As MCA of the Beastie Boys, Adam Yauch has rapped about “Three MCs and One DJ,” but as a filmmaker, he’s had to learn to go solo. With his latest documentary “Gunnin’ For That #1 Spot,” Yauch is continuing the tradition of musicians who crossed over to direct movies, something that started all the way back when Frank Sinatra sat in the director’s chair for 1965’s World War II drama “None But the Brave.” From documentaries to narratives, here’s a list of modern musicians who have become filmmakers in one form or another in recent years.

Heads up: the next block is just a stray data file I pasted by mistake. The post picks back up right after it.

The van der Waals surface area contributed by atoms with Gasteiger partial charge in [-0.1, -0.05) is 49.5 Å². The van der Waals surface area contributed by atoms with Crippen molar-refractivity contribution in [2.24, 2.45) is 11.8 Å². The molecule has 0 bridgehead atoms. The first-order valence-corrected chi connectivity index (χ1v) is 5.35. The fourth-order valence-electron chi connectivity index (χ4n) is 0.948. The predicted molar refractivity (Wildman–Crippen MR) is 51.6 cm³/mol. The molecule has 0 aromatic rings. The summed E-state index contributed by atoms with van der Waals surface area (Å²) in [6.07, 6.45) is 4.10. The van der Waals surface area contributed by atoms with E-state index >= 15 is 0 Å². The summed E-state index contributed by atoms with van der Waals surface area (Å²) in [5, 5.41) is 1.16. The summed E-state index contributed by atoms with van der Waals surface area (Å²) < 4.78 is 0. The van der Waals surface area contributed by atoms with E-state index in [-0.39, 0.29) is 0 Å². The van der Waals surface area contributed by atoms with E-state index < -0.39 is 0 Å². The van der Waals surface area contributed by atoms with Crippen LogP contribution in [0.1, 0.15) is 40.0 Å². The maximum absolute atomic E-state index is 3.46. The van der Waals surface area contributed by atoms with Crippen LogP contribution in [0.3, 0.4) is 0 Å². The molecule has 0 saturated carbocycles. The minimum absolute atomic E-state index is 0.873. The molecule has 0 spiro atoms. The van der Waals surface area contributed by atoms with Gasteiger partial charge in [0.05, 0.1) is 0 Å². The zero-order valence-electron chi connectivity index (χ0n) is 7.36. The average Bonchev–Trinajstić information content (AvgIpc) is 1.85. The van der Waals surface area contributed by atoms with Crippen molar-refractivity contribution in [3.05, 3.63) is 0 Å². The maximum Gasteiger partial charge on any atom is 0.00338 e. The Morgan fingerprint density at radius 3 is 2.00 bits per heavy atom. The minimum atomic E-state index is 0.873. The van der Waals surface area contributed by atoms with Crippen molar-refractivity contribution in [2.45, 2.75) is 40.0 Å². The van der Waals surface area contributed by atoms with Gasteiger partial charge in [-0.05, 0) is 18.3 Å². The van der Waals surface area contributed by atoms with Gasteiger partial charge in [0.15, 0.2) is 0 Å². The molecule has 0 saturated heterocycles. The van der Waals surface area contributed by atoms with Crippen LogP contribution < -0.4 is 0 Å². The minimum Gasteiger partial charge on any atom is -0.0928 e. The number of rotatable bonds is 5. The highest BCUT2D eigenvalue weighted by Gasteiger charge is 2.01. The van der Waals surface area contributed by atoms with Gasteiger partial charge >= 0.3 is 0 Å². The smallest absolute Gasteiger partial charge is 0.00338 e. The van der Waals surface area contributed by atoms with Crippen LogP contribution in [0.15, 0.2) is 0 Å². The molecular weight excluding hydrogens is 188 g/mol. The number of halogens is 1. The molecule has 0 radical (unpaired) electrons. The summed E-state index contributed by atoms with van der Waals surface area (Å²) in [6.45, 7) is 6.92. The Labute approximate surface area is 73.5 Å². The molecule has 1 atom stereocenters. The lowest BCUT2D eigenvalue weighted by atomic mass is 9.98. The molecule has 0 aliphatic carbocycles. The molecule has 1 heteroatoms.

It seems as though the one place Madonna has never been able to reinvent herself is on the big screen, but that might change. Although she’s had an almost disastrous track record as an actress (particularly when working with whomever was her significant other at the time), one forgets that Madonna has also worked with the likes of David Fincher and Mark Romanek on music videos. So even though the knives were out for her directorial debut “Filth and Wisdom” when it premiered at this year’s Berlin Film Festival, it wasn’t a total shock when the reviews were mixed rather than indicating the film was the complete stinker many had probably hoped for. (In fact, IFC.com’s sister company IFC Films bought the domestic rights and will be showing it at the IFC Center in October.) Starring Gogol Bordello lead singer Eugene HÃ¼tz as a dominatrix of sorts, “Filth and Wisdom” runs only 81 minutes long and follows the lives of three people who live together in London and, not surprisingly for a Madge product, fall into the sex trade. Madonna recently said she even preferred making movies to music, since, in her words, “You have more time to tell a story. You have an hour and half or two to save the world.” Of course, having only four with Justin Timberlake and Timbaland simply won’t do.